The R. M. Pyles Boys Camp in Santa Clarita sent about 100 boys and 35 counselor staff up to the Sequoia National Forest for a 12-day session of wilderness adventure, part of the camp’s annual summer tradition.
Pyles Camp was founded in 1949 by oil executive Robert M. Pyles as a place for young boys to experience nature
Today, Pyles Camp is provided for free to young boys, especially those from low-income or disadvantaged backgrounds, beginning at age 12. Camper activities include archery, arts and crafts, a ropes course and hiking.
After a camper completes the first year of the program, with a positive counselor recommendation, the camper may progress through the other programs, including the Lioneer and Voyager programs, which include extensive hiking and community service projects, and the Worker program, where campers take up jobs with the camp and earn pay for their work. Though the main camp office is located in Santa Clarita, Pyles serves families throughout Southern California.
In 1942, Pyles was recognized as one of George H. W. Bush’s “Thousand Points of Light,” and the president actually made a visit to the site. In 2019, the American Camp Association awarded Pyles with the Eleanor P. Eells Award for Program Excellence, given to programs that innovatively address the needs of people and society through camping.
Pyles prides itself on instilling its campers with life lessons, leadership skills and positive father figures or male role models, and the camp motto is “daring boys to become men.”
Samuel Tempel, who has been part of Pyles as a camper and staff for 16 years, and is assistant director for this year’s fourth camp session, said that a big part of camp is reconciling the idea of manhood with changing social norms.
“We take an old-school concept and modify it to be more palatable to the new generation because you always have to adapt,” Tempel said. “What we teach can benefit anyone from all walks of life and apply to all sorts of social issues, from kids who are struggling with coming out to someone who is economically unstable or people who are struggling with their parents’ divorce. We provide a place for them to be themselves and grow, and we don’t just go away after the two weeks (of camp).”
Second-year counselor Jason Ryan Devorce was a former Pyles camper who credits the camp for showing him how to be successful despite having a learning disability.
“When I was younger, it was harder for me to focus in class, and I was disruptive in school and the class clown — then I was diagnosed with ADHD,” Devorce said. “Everything changed after I went to Pyles, and they taught me life skills and showed me that just because I have a learning disability doesn’t mean I can’t be successful. I had a 3.8 (grade-point average) in high school and got into San Jose State University on a scholarship because of Pyles, and I come back as a counselor to give back to the next generation.”
Michael Naaman, a second-year camper and 15-year-old Valencia resident, went up to camp for his second session of the year.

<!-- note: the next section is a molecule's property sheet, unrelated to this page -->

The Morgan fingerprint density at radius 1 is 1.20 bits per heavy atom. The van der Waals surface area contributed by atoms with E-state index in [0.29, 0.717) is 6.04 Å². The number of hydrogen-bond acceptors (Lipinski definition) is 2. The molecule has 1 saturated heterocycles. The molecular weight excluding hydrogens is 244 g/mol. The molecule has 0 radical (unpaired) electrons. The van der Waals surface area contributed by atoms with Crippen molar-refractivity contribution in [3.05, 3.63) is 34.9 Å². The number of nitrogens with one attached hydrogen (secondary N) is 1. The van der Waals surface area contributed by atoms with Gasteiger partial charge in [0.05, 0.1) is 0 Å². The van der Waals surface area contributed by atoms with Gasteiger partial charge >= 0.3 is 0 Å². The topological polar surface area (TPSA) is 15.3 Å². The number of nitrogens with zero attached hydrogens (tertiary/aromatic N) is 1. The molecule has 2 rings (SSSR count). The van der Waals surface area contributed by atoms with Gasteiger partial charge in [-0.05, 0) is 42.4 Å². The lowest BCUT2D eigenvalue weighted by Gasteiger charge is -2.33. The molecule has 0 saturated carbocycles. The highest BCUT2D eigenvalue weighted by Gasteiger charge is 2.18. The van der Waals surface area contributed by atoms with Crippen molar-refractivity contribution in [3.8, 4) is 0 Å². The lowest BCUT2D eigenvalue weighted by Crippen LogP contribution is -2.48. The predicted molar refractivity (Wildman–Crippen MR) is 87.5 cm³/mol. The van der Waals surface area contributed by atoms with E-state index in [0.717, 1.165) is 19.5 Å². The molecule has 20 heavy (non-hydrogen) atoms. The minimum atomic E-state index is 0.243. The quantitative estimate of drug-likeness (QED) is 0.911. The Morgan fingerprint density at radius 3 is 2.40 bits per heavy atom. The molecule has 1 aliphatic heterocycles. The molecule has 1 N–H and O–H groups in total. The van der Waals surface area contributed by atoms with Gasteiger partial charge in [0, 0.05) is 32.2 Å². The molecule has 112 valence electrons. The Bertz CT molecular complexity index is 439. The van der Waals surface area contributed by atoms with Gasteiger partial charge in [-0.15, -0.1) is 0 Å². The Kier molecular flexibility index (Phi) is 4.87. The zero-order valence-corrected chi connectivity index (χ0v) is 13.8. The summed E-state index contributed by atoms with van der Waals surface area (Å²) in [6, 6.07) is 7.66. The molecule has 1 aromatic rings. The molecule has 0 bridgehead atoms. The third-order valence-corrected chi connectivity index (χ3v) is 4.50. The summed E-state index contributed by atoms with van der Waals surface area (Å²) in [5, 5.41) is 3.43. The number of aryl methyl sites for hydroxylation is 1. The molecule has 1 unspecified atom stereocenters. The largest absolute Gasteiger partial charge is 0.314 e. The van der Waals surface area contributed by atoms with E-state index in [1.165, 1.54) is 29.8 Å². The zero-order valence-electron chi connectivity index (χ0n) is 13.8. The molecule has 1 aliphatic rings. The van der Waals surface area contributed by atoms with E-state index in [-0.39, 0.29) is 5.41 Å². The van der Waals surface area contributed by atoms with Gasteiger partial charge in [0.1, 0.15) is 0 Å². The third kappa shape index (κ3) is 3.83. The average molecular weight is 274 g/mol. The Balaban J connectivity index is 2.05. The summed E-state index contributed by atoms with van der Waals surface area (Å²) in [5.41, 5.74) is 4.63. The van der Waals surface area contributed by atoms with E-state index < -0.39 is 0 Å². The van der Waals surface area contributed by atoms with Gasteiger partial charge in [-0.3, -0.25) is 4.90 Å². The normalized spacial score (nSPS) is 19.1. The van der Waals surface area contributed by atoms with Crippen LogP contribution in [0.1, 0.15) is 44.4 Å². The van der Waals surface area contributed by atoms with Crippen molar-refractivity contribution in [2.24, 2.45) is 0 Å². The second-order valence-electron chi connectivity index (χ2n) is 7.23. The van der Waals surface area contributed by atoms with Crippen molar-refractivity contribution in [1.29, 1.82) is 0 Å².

“It was tougher this year because there was more hiking, and I think we did about 40 miles altogether last session, and it’s probably going to be 80 miles or more this session with the Voyager program,” Naaman said. “Meeting new people is my favorite part of camp, and I’m really looking forward to the hiking and seeing new places.”
Naaman’s parents, Diane and Robert, discovered the camp through Michael’s counselor at Rio Norte Junior High, and said they appreciate the opportunity for their son to take a break from technology and modern life and to experience the wilderness.
“Santa Clarita is a very family-oriented community, and a lot of families have both parents working to make ends meet, so this is an opportunity to develop a sense of camaraderie and get out into the woods that those kids would likely otherwise miss,” Robert said. “It’s a very hard-core camp, but that’s good because it forces kids to learn responsibility and develops a sense of accomplishment.”
Pyles Executive Director Adam Bell believes the organization is set apart from others because they actively seek out underserved children, and receive testimonials from campers about how their experience has changed their perspectives and, ultimately, saved their lives.
Though Pyles does not currently have a program for girls and does not have the infrastructure to immediately support one, Bell said that one of his goals is to begin to lay the groundwork for one in the next five years. In the immediate future, he wants to focus on expanding the organization’s partnerships and finding more sources of fundraising. Bell said he already fundraises about $1 million each year to keep the camp running, and the costs keep increasing.
“They’re fun, and they work,” Bell said, regarding why the camps have grown and thrived over the years.
“Our culture hasn’t really done a good job of raising boys into men, and has instead raised boys into bros or into bigger boys,” Bell said. “When we say we want to dare boys to become men, it’s about dignity, respect and being part of something greater than oneself.”
To learn more about R. M. Pyles Boys Camp, visit pylescamp.org.